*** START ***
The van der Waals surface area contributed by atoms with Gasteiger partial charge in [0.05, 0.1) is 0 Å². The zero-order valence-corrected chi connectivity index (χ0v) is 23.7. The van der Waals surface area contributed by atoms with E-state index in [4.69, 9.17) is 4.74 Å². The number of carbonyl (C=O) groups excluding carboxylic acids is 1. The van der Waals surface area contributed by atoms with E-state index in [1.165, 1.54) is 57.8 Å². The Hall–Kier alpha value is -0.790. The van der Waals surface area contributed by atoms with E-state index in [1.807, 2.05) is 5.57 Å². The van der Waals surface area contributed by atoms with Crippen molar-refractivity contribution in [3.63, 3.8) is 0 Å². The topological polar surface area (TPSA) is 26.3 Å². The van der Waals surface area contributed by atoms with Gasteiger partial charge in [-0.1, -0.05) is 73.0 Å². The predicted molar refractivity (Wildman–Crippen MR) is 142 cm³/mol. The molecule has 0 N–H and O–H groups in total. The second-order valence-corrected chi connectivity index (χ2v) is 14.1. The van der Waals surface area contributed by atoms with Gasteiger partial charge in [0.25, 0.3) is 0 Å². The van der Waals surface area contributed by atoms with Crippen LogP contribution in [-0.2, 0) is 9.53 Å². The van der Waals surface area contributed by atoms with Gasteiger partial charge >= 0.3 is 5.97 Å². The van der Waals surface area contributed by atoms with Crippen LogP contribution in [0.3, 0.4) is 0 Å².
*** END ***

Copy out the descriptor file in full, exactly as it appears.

The van der Waals surface area contributed by atoms with Gasteiger partial charge in [0.05, 0.1) is 0 Å². The zero-order valence-corrected chi connectivity index (χ0v) is 23.7. The van der Waals surface area contributed by atoms with E-state index in [4.69, 9.17) is 4.74 Å². The number of carbonyl (C=O) groups excluding carboxylic acids is 1. The van der Waals surface area contributed by atoms with E-state index in [1.165, 1.54) is 57.8 Å². The Hall–Kier alpha value is -0.790. The van der Waals surface area contributed by atoms with E-state index in [1.807, 2.05) is 5.57 Å². The van der Waals surface area contributed by atoms with Crippen molar-refractivity contribution in [3.63, 3.8) is 0 Å². The topological polar surface area (TPSA) is 26.3 Å². The van der Waals surface area contributed by atoms with Gasteiger partial charge in [-0.1, -0.05) is 73.0 Å². The predicted molar refractivity (Wildman–Crippen MR) is 142 cm³/mol. The molecule has 0 N–H and O–H groups in total. The second-order valence-corrected chi connectivity index (χ2v) is 14.1. The van der Waals surface area contributed by atoms with Gasteiger partial charge in [0.25, 0.3) is 0 Å². The van der Waals surface area contributed by atoms with Crippen LogP contribution in [-0.2, 0) is 9.53 Å². The van der Waals surface area contributed by atoms with Gasteiger partial charge >= 0.3 is 5.97 Å². The van der Waals surface area contributed by atoms with Crippen LogP contribution in [0.3, 0.4) is 0 Å².